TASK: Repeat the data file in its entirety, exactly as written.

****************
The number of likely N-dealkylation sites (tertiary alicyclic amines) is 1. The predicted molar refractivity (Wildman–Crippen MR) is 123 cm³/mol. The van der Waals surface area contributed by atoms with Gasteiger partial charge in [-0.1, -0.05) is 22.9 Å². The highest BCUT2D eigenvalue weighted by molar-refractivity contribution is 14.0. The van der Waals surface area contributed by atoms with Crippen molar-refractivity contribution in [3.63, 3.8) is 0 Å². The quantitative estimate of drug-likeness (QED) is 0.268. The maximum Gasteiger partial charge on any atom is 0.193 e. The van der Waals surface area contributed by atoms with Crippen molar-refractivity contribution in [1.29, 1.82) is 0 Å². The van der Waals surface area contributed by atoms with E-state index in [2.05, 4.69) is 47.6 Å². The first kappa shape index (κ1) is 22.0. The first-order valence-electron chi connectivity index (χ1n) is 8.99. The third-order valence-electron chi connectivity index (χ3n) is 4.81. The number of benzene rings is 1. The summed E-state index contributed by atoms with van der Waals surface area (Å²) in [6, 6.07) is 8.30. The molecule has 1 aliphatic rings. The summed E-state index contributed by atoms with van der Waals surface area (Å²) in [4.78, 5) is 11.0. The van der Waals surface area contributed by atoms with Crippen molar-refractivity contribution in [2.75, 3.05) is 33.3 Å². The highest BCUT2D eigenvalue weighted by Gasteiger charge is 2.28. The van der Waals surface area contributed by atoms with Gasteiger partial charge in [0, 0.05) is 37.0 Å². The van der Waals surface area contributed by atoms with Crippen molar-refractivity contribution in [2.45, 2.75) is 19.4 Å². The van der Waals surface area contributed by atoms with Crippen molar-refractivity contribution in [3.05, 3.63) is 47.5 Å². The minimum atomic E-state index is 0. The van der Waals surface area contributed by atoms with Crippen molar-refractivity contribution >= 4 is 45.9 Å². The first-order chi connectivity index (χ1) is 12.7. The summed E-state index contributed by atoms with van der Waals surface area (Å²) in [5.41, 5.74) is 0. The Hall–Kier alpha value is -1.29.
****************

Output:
The number of likely N-dealkylation sites (tertiary alicyclic amines) is 1. The predicted molar refractivity (Wildman–Crippen MR) is 123 cm³/mol. The van der Waals surface area contributed by atoms with Gasteiger partial charge in [-0.1, -0.05) is 22.9 Å². The highest BCUT2D eigenvalue weighted by molar-refractivity contribution is 14.0. The van der Waals surface area contributed by atoms with Crippen molar-refractivity contribution in [3.63, 3.8) is 0 Å². The quantitative estimate of drug-likeness (QED) is 0.268. The maximum Gasteiger partial charge on any atom is 0.193 e. The van der Waals surface area contributed by atoms with Crippen molar-refractivity contribution in [1.29, 1.82) is 0 Å². The van der Waals surface area contributed by atoms with E-state index in [2.05, 4.69) is 47.6 Å². The first kappa shape index (κ1) is 22.0. The first-order valence-electron chi connectivity index (χ1n) is 8.99. The third-order valence-electron chi connectivity index (χ3n) is 4.81. The number of benzene rings is 1. The summed E-state index contributed by atoms with van der Waals surface area (Å²) in [6, 6.07) is 8.30. The molecule has 1 aliphatic rings. The summed E-state index contributed by atoms with van der Waals surface area (Å²) in [4.78, 5) is 11.0. The van der Waals surface area contributed by atoms with Crippen molar-refractivity contribution in [2.75, 3.05) is 33.3 Å². The highest BCUT2D eigenvalue weighted by Gasteiger charge is 2.28. The van der Waals surface area contributed by atoms with Gasteiger partial charge in [0, 0.05) is 37.0 Å². The van der Waals surface area contributed by atoms with Crippen molar-refractivity contribution in [2.45, 2.75) is 19.4 Å². The van der Waals surface area contributed by atoms with Crippen molar-refractivity contribution in [3.05, 3.63) is 47.5 Å². The minimum atomic E-state index is 0. The van der Waals surface area contributed by atoms with Crippen molar-refractivity contribution >= 4 is 45.9 Å². The first-order chi connectivity index (χ1) is 12.7. The summed E-state index contributed by atoms with van der Waals surface area (Å²) in [5.41, 5.74) is 0. The Hall–Kier alpha value is -1.29.